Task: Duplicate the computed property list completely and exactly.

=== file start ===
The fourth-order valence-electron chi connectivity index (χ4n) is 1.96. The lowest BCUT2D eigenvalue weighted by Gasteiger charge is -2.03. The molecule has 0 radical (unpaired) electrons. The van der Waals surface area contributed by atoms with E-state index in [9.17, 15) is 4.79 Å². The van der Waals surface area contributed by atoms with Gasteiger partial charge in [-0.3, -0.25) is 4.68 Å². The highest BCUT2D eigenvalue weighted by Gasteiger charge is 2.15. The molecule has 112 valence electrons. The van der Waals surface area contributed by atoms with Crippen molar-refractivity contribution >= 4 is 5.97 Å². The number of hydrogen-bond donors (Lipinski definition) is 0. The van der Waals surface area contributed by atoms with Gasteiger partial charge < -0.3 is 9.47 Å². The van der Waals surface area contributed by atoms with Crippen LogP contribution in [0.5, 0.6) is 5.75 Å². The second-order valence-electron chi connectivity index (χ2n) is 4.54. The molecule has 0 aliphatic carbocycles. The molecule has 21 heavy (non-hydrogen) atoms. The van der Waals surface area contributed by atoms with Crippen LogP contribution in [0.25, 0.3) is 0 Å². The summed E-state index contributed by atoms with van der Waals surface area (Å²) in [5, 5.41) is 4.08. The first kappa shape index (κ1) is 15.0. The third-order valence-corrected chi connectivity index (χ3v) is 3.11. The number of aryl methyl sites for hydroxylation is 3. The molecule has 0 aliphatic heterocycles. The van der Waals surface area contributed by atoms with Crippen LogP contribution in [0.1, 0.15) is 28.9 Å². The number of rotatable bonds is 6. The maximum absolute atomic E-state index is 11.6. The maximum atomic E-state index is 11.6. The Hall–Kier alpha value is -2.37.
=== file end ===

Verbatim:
The fourth-order valence-electron chi connectivity index (χ4n) is 1.96. The lowest BCUT2D eigenvalue weighted by Gasteiger charge is -2.03. The molecule has 0 radical (unpaired) electrons. The van der Waals surface area contributed by atoms with E-state index in [9.17, 15) is 4.79 Å². The van der Waals surface area contributed by atoms with Gasteiger partial charge in [-0.3, -0.25) is 4.68 Å². The highest BCUT2D eigenvalue weighted by Gasteiger charge is 2.15. The molecule has 112 valence electrons. The van der Waals surface area contributed by atoms with Crippen molar-refractivity contribution >= 4 is 5.97 Å². The number of hydrogen-bond donors (Lipinski definition) is 0. The van der Waals surface area contributed by atoms with Gasteiger partial charge < -0.3 is 9.47 Å². The van der Waals surface area contributed by atoms with Crippen LogP contribution in [0.5, 0.6) is 5.75 Å². The second-order valence-electron chi connectivity index (χ2n) is 4.54. The molecule has 0 aliphatic carbocycles. The molecule has 21 heavy (non-hydrogen) atoms. The van der Waals surface area contributed by atoms with Crippen LogP contribution in [0.25, 0.3) is 0 Å². The summed E-state index contributed by atoms with van der Waals surface area (Å²) in [5, 5.41) is 4.08. The first kappa shape index (κ1) is 15.0. The third-order valence-corrected chi connectivity index (χ3v) is 3.11. The number of aryl methyl sites for hydroxylation is 3. The molecule has 0 aliphatic heterocycles. The van der Waals surface area contributed by atoms with Crippen LogP contribution in [0.1, 0.15) is 28.9 Å². The number of rotatable bonds is 6. The maximum absolute atomic E-state index is 11.6. The maximum atomic E-state index is 11.6. The Hall–Kier alpha value is -2.37.